The firewood catfish is a beautiful and unique freshwater fish that is perfect for any aquarium.
This guide will teach you everything you need to know about firewood catfish care. You’ll learn about their diet, size, lifespan, and more!
Table of contents
The firewood catfish (scientific name: Panaque nigrolineatus) is a freshwater fish that’s native to South America. Its primary habitat is in the Amazon River basin, although it can also be found in other parts of Brazil, Peru, and Colombia.
This fish gets its name from its love of wood. In the wild, firewood catfish spend a lot of time hiding among driftwood and other pieces of wood at the bottom of rivers.
They are also known to eat wood, which helps them break down all of the cellulose and other plant matter that they would otherwise have a hard time digesting.
In the aquarium, firewood catfish need a lot of wood to be happy and healthy. They will also eat live plants, so it’s important to choose plants that are tough and can withstand a bit of nibbling.
The Firewood catfish is a species that’s known for being quite unique in the aquarium world. These fish have a very long and thin body that can grow up to a foot in length!
They’re dark brown or black in coloration with a few white spots dotting their body. These spots are usually more prominent on their fins and tail.
The fins on this fish are very long and thin. The dorsal fin starts about halfway back on their body and extends almost to the end of their tail. The anal fin is a bit shorter and starts closer to the head of the fish.
They have a forked caudal fin that’s slightly taller than it is wide. The pectoral fins are very thin and long, and the ventral fins are short and close to their body.
One of the most unique things about the Firewood catfish is the wood-like growths on their body. These growths can be any number of things including actual wood, plants, or even other fish!
These growths serve a few purposes for the Firewood catfish. They provide camouflage, allow the fish to blend in with their surroundings, and can even provide shelter for the fish.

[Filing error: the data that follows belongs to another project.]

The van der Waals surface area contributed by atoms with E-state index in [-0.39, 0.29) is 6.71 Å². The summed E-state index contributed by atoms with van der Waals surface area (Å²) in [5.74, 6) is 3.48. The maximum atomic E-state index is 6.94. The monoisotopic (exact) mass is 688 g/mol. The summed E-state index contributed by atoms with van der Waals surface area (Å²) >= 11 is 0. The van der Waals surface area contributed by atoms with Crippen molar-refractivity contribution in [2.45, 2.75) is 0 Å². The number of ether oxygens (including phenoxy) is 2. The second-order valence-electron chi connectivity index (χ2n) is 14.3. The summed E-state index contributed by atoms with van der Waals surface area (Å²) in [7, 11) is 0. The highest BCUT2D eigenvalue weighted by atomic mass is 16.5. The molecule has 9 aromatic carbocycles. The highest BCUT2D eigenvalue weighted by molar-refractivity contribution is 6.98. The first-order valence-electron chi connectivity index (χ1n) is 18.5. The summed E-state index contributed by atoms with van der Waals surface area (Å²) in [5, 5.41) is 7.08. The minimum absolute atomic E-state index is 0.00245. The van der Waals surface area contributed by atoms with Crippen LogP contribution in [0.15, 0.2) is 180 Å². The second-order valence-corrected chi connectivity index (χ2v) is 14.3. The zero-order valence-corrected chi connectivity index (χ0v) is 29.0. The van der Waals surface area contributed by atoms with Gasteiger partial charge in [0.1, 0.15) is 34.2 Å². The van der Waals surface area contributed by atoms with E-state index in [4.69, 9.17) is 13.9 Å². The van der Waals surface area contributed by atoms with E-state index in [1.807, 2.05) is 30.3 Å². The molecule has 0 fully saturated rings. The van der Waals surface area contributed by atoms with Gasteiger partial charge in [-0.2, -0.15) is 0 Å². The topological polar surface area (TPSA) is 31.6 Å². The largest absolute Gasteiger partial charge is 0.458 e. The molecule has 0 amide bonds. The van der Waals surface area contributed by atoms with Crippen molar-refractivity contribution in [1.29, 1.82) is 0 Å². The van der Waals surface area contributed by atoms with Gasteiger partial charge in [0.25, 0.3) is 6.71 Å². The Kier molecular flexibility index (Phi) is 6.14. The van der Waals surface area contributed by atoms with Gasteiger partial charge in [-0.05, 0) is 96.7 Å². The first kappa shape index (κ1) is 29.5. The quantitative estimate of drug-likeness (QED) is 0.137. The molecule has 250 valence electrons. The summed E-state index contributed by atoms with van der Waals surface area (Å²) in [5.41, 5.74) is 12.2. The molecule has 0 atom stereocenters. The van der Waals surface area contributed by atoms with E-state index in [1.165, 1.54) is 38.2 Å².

The lifespan of a firewood catfish is around 7 to 8 years long. This relatively long lifespan is due in part to their great hardiness.
These fish are very adaptable and can tolerate a wide range of water conditions. They’re also not particularly sensitive to changes in the water, which helps them to live a long, stress-free life.
The common size for a fully grown Firewood Catfish is around 6 inches, but some have been known to grow up to 8 inches. These guys are a bit larger than your average aquarium catfish, so you’ll need to take that into consideration when setting up their home.
The recommended tank size for a single firewood catfish is 30 gallons. This number goes up to 50 gallons if you plan on keeping more than one fish in the same tank.
While these fish are not as large as some of the other species on this list, they still need a bit of extra space to move around and stay active.
The firewood catfish is a tropical fish that requires warm water to thrive. They are also a bit more sensitive to water conditions than some other freshwater fish.
That means you need to be more precise when it comes to replicating their natural habitat. The parameters below are what you should aim for, but try to stay as close to the ideal range as possible.
- Water Temperature: 75 to 82 degrees Fahrenheit
- pH Levels: 6.5 to 7.5
- Water Hardness: 2 to 12 dGH
- Alkalinity Levels: 4-8 dKH
What To Put In Their Tank
These fish come from a fast-moving river environment so they’re used to a lot of water movement. We recommend using a filter that can provide a moderate to strong flow in your tank.
As for the substrate, these fish don’t really have any preferences. Gravel, sand, or even a bare-bottom tank will work just fine.
Since they come from such a densely planted area, you might want to consider adding some plants to their tank. Hornwort, water wisteria, and java moss are all great choices.